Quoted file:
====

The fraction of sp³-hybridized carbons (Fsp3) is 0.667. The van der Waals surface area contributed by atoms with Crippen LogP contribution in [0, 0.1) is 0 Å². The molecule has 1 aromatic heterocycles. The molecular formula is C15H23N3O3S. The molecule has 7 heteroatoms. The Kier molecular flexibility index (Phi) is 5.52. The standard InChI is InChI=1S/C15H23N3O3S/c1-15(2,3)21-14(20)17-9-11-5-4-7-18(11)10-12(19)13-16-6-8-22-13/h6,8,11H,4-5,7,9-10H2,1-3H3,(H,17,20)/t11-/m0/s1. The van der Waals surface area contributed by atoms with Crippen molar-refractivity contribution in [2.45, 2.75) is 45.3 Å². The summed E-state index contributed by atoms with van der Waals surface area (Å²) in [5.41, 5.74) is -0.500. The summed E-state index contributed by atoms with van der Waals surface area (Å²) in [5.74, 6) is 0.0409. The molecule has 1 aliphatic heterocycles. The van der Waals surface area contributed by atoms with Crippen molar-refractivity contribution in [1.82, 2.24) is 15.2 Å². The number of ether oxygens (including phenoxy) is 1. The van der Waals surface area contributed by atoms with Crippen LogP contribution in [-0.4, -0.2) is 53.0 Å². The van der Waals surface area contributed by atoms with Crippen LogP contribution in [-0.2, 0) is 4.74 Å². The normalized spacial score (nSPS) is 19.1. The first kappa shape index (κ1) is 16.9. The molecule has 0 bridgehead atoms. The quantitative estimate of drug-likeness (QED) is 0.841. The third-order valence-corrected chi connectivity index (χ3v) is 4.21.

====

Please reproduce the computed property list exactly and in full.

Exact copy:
The fraction of sp³-hybridized carbons (Fsp3) is 0.667. The van der Waals surface area contributed by atoms with Crippen LogP contribution in [0, 0.1) is 0 Å². The molecule has 1 aromatic heterocycles. The molecular formula is C15H23N3O3S. The molecule has 7 heteroatoms. The Kier molecular flexibility index (Phi) is 5.52. The standard InChI is InChI=1S/C15H23N3O3S/c1-15(2,3)21-14(20)17-9-11-5-4-7-18(11)10-12(19)13-16-6-8-22-13/h6,8,11H,4-5,7,9-10H2,1-3H3,(H,17,20)/t11-/m0/s1. The van der Waals surface area contributed by atoms with Crippen molar-refractivity contribution in [2.45, 2.75) is 45.3 Å². The summed E-state index contributed by atoms with van der Waals surface area (Å²) in [5.41, 5.74) is -0.500. The summed E-state index contributed by atoms with van der Waals surface area (Å²) in [5.74, 6) is 0.0409. The molecule has 1 aliphatic heterocycles. The van der Waals surface area contributed by atoms with Crippen molar-refractivity contribution in [1.82, 2.24) is 15.2 Å². The number of ether oxygens (including phenoxy) is 1. The van der Waals surface area contributed by atoms with Crippen LogP contribution in [-0.4, -0.2) is 53.0 Å². The van der Waals surface area contributed by atoms with Crippen LogP contribution in [-0.2, 0) is 4.74 Å². The normalized spacial score (nSPS) is 19.1. The first kappa shape index (κ1) is 16.9. The molecule has 0 bridgehead atoms. The quantitative estimate of drug-likeness (QED) is 0.841. The third-order valence-corrected chi connectivity index (χ3v) is 4.21.